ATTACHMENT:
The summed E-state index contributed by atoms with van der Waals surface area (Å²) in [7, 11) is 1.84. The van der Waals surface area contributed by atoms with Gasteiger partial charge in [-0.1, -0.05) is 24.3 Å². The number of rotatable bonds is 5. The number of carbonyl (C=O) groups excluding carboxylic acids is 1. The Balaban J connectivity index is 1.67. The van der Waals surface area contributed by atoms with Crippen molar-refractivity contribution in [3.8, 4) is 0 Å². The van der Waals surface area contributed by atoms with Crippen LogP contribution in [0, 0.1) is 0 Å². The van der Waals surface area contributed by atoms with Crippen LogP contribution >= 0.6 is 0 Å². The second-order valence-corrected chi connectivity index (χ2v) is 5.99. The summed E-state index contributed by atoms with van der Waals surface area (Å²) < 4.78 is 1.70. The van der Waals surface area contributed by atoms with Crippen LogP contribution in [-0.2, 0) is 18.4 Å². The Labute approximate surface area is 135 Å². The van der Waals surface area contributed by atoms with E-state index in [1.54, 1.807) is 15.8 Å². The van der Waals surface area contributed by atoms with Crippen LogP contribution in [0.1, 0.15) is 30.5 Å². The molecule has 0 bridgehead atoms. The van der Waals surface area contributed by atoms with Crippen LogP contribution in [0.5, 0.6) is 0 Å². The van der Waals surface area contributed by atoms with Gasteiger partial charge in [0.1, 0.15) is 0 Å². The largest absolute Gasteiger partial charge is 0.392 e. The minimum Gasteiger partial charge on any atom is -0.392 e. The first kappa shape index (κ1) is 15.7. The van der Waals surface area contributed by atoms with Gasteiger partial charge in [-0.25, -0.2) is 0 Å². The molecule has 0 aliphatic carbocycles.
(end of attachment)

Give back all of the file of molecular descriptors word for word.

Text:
The summed E-state index contributed by atoms with van der Waals surface area (Å²) in [7, 11) is 1.84. The van der Waals surface area contributed by atoms with Gasteiger partial charge in [-0.1, -0.05) is 24.3 Å². The number of rotatable bonds is 5. The number of carbonyl (C=O) groups excluding carboxylic acids is 1. The Balaban J connectivity index is 1.67. The van der Waals surface area contributed by atoms with Crippen molar-refractivity contribution in [3.8, 4) is 0 Å². The van der Waals surface area contributed by atoms with Crippen LogP contribution in [0, 0.1) is 0 Å². The van der Waals surface area contributed by atoms with Crippen LogP contribution >= 0.6 is 0 Å². The second-order valence-corrected chi connectivity index (χ2v) is 5.99. The summed E-state index contributed by atoms with van der Waals surface area (Å²) < 4.78 is 1.70. The van der Waals surface area contributed by atoms with Crippen LogP contribution in [-0.2, 0) is 18.4 Å². The Labute approximate surface area is 135 Å². The van der Waals surface area contributed by atoms with E-state index in [1.54, 1.807) is 15.8 Å². The van der Waals surface area contributed by atoms with Crippen LogP contribution in [0.1, 0.15) is 30.5 Å². The molecule has 0 bridgehead atoms. The van der Waals surface area contributed by atoms with Crippen LogP contribution in [0.5, 0.6) is 0 Å². The van der Waals surface area contributed by atoms with Gasteiger partial charge in [0.1, 0.15) is 0 Å². The largest absolute Gasteiger partial charge is 0.392 e. The minimum Gasteiger partial charge on any atom is -0.392 e. The first kappa shape index (κ1) is 15.7. The van der Waals surface area contributed by atoms with Gasteiger partial charge in [-0.25, -0.2) is 0 Å². The molecule has 0 aliphatic carbocycles.